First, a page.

Thinking of Others (Romans 12:3-21)
March 3, 2019
In just a moment we will begin our study of this text. But before we do I want to tell you about our family vacation. A couple of weeks ago we went to Disney World and we had a blast! The kids acted great and the weather was great with the exception of one day. But everything was really great except one big thing. We booked this Disney trip thinking, “Surely Disney will be mostly empty on the second week in February.” Nope! There were so many people and they just would not get out of my way! I am a fast walker. I don’t like to mope. I like to get where I’m going and sit. But it is impossible with that many people. I started getting really irritated and Jenna could sense that in me so she was like, “chill out!” I started to think about the text we are about to study and it helped me get through it. This text helps us to think about other people differently than we are tempted to. Are people mostly just a nuisance to us? Do they just get in our way and make our life more miserable than it has to be?
In Romans 12:2 we read that we are transformed by the renewing of our minds. We have seen how that affects the way we think of ourselves, but how does that affect the way we see others? In the text we will study tonight there is going to be a long list of commands that seem to cover a wide variety of topics, but they all have one thread throughout. We must love each other. Let’s begin by reading verse 9.
Romans 12:9 (ESV) — 9 Let love be genuine. Abhor what is evil; hold fast to what is good.
This is ground breaking isn’t it? We already know the second greatest command which is to love your neighbor as yourself. But notice that Paul qualifies the love in that command as being “genuine.” The renewed mind loves differently than the world loves. But what does he mean when he says genuine? He immediately follows “let love be genuine” with a command to abhor, hate, or detest what is evil and cling to what is good. Genuine love is a love that is purified of evil. Allowing evil or even just overlooking what is evil takes away from how genuine our love is. Instead, we are to cling to what is good. Don’t we all just naturally love one another in a way that is genuine? Paul says that this is supposed to be a part of our transformed mind. The world tends to love in a way that is fake and self serving and we do to. But Paul wants Christians to let love be genuine. Is our love really genuine toward each other and toward our neighbor? What does a genuine love look like? In the verses that follow Paul gives us a road map to developing a genuine love for one another. We are going to see as we study together that genuine love is affectionate, fervent, and sacrificial.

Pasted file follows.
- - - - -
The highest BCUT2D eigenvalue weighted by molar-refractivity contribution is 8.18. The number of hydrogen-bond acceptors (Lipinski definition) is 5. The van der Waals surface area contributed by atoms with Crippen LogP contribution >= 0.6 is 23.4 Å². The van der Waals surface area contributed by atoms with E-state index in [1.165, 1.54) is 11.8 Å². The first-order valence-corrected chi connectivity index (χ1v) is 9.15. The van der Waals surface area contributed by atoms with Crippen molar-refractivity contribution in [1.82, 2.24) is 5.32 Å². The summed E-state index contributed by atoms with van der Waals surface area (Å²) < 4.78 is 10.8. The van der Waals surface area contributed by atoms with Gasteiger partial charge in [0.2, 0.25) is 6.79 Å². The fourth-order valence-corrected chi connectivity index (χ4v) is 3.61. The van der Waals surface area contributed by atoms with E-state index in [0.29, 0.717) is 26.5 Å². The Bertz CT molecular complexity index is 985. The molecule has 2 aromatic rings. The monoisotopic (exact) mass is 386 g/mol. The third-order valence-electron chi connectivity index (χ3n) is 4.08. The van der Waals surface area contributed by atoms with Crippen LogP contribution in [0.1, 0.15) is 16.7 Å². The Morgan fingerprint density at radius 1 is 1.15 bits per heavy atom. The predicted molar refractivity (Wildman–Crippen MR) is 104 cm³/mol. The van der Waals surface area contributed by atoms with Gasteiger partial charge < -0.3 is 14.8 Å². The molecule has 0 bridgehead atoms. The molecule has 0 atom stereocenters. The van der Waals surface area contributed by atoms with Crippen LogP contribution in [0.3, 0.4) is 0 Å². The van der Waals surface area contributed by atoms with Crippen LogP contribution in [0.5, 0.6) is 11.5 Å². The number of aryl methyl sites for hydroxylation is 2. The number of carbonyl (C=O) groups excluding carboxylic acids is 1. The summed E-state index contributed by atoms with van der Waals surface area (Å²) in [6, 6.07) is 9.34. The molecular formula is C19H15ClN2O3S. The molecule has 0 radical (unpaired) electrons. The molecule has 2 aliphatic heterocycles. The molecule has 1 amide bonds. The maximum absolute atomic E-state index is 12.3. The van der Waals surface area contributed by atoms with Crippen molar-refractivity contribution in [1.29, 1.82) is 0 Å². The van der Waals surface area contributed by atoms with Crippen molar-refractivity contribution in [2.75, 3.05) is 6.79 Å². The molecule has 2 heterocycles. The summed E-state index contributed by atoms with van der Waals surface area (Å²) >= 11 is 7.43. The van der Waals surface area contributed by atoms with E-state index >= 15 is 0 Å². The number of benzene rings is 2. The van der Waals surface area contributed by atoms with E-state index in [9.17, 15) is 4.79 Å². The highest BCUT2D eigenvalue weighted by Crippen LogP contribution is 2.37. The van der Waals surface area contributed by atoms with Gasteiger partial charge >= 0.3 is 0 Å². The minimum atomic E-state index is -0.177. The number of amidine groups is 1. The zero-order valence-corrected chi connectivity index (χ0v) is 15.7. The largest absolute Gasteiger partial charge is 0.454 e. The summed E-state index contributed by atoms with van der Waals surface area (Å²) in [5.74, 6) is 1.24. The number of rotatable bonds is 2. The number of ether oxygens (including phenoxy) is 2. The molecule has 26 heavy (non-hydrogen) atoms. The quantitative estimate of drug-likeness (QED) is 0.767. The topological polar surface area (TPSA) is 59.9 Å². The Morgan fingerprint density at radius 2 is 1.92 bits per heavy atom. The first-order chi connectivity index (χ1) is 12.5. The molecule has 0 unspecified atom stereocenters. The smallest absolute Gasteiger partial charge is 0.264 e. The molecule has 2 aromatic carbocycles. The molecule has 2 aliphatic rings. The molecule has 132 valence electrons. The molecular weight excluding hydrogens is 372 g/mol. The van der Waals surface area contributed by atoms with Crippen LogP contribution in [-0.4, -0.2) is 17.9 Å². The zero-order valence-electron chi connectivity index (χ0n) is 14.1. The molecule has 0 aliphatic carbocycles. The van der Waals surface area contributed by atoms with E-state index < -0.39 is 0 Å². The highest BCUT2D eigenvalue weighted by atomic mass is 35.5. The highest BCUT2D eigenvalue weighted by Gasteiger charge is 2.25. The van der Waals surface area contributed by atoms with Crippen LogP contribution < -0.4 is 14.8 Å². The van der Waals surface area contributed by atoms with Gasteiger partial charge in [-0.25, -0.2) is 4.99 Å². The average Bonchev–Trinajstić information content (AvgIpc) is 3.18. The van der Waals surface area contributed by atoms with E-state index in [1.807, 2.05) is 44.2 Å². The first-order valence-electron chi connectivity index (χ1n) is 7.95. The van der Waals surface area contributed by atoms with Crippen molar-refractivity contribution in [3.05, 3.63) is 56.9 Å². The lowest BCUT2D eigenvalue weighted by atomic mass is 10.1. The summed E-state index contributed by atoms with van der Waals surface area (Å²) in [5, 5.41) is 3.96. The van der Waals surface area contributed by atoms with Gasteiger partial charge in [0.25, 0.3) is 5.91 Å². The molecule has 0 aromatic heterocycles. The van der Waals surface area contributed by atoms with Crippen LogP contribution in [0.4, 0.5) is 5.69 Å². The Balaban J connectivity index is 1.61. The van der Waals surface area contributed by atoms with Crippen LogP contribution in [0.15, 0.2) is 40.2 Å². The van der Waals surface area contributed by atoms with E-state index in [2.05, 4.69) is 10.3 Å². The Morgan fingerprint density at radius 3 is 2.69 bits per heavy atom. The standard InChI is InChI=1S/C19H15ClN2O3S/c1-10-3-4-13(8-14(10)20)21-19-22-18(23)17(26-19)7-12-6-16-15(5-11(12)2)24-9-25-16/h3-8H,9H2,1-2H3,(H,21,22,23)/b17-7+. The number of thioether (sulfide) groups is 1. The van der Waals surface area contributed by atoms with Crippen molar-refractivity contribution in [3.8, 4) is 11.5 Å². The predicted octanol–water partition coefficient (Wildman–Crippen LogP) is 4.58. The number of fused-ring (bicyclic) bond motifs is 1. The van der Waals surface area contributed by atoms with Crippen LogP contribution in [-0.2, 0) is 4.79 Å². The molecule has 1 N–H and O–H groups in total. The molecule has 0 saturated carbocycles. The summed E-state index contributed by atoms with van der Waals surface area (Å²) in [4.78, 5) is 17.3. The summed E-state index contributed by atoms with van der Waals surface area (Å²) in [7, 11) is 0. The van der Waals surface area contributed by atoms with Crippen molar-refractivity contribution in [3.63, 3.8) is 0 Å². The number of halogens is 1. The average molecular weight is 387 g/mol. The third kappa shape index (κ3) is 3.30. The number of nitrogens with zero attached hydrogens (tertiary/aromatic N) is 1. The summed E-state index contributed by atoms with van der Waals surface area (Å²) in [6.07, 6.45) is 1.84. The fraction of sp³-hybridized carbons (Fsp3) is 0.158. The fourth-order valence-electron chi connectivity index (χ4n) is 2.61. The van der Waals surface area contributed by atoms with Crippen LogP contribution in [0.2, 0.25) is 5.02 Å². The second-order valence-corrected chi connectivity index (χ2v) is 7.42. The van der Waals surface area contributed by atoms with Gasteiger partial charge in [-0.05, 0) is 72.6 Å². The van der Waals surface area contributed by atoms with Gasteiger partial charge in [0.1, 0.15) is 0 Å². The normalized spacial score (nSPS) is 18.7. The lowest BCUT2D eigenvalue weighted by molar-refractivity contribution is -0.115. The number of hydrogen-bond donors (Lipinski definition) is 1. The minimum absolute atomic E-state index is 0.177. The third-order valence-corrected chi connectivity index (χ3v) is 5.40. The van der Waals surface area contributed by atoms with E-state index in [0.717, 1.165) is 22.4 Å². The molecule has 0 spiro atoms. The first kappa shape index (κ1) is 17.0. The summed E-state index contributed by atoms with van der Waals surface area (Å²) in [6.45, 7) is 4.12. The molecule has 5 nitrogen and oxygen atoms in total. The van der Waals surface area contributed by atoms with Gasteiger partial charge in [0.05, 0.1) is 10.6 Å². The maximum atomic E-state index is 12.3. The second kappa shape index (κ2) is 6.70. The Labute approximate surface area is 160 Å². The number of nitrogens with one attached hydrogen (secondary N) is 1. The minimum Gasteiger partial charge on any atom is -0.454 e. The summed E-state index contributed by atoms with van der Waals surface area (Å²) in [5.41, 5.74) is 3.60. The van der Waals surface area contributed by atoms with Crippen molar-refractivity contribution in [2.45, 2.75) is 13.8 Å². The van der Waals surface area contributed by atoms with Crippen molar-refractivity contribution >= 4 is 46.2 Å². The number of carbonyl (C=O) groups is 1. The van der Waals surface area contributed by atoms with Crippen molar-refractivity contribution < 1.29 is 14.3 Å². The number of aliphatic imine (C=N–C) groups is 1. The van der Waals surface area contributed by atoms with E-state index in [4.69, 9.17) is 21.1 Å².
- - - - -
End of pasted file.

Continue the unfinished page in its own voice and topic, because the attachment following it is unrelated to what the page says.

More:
Genuine Love Is Affectionate
First of all we see that genuine love is intimate. Notice how verse 9 transitions into verse 10, “Let love be genuine. Abhor what is evil; hold fast to what is good. Love one another with brotherly affection.” The need for genuine love that abhors evil and clings to good is best understood in a family relationship. How many of us have seen evil in our families? Have there been any angry outbursts, selfish ambitions, or any kind of mistreatment? If there has then you understand the need to abhor what is evil. Paul says that we are to love one another with brotherly affection. This means that we are to be kind, generous, affectionate, and compassionate toward one another. It means we are to have a love that is sincere, intimate, and deep. The rest of this chapter has commands that are built on this foundation.
Genuine Love Is Fervent
The last half of verse 10 Paul continues to explain what this genuine love looks like. Notice all of the action verbs used in this section.
Romans 12:10–13 (ESV) — 10 Love one another with brotherly affection. Outdo one another in showing honor. 11 Do not be slothful in zeal, be fervent in spirit, serve the Lord. 12 Rejoice in hope, be patient in tribulation, be constant in prayer. 13 Contribute to the needs of the saints and seek to show hospitality.
Do you see how genuine love is fervent? He says, “Outdo one another in showing love. Do not be slothful in zeal, be fervent in spirit, serve the Lord.” It is as though he is calling for a sibling rivalry over who can love more. This takes the description of genuine love one step further. It goes from the internal feeling of affection and the outward talking of love to an outward showing of that love by working fervently, as to the Lord. Genuine love goes beyond getting to know one another. We are being called to serve one another with fervency and zeal, as to the Lord.
In verses 12 and 13 we have specific things we can do in order to serve one another and, consequently, serve the Lord. We can continue to show our faith in God and contribute to the needs of the saints with things like hospitality. Paul wants us to consider how we can lift one another up both spiritually and physically. It is not a matter of one without the other. I can’t say, “I provided you with a clean room to sleep in what more do you want?” Nor can we say, “I prayed for you and set a good example for you what more do you want?” Genuine love is a call to action in every way. It is as though Jesus is right here and the needs of the saints are Jesus’ needs. Will we be fervent to fulfill the need? Will our love be genuine?